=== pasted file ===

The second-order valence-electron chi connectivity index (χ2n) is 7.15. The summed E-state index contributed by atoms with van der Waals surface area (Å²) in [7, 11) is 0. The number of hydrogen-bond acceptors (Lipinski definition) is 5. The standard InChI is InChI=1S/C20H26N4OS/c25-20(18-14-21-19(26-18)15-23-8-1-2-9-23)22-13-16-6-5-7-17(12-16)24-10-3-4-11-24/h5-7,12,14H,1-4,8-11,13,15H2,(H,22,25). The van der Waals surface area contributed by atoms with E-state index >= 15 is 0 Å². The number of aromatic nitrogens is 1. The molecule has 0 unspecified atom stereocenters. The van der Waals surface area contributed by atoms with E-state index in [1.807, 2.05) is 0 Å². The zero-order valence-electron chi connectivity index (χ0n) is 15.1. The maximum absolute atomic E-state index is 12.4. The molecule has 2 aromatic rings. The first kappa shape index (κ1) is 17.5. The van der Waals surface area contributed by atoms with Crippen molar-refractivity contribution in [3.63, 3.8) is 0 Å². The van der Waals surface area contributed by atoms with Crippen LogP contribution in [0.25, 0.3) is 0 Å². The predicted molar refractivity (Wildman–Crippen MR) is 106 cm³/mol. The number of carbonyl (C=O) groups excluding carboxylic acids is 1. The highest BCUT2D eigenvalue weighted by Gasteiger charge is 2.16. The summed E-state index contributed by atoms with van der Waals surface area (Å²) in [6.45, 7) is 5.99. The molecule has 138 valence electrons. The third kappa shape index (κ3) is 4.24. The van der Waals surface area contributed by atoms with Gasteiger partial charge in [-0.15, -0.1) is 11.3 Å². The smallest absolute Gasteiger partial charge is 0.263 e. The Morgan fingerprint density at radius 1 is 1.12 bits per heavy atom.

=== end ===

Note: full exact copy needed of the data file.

The second-order valence-electron chi connectivity index (χ2n) is 7.15. The summed E-state index contributed by atoms with van der Waals surface area (Å²) in [7, 11) is 0. The number of hydrogen-bond acceptors (Lipinski definition) is 5. The standard InChI is InChI=1S/C20H26N4OS/c25-20(18-14-21-19(26-18)15-23-8-1-2-9-23)22-13-16-6-5-7-17(12-16)24-10-3-4-11-24/h5-7,12,14H,1-4,8-11,13,15H2,(H,22,25). The van der Waals surface area contributed by atoms with E-state index >= 15 is 0 Å². The number of aromatic nitrogens is 1. The molecule has 0 unspecified atom stereocenters. The van der Waals surface area contributed by atoms with E-state index in [1.807, 2.05) is 0 Å². The zero-order valence-electron chi connectivity index (χ0n) is 15.1. The maximum absolute atomic E-state index is 12.4. The molecule has 2 aromatic rings. The first kappa shape index (κ1) is 17.5. The van der Waals surface area contributed by atoms with Crippen molar-refractivity contribution in [3.63, 3.8) is 0 Å². The van der Waals surface area contributed by atoms with Crippen LogP contribution in [0.25, 0.3) is 0 Å². The predicted molar refractivity (Wildman–Crippen MR) is 106 cm³/mol. The number of carbonyl (C=O) groups excluding carboxylic acids is 1. The highest BCUT2D eigenvalue weighted by Gasteiger charge is 2.16. The summed E-state index contributed by atoms with van der Waals surface area (Å²) in [6.45, 7) is 5.99. The molecule has 138 valence electrons. The third kappa shape index (κ3) is 4.24. The van der Waals surface area contributed by atoms with Gasteiger partial charge in [-0.15, -0.1) is 11.3 Å². The smallest absolute Gasteiger partial charge is 0.263 e. The Morgan fingerprint density at radius 1 is 1.12 bits per heavy atom.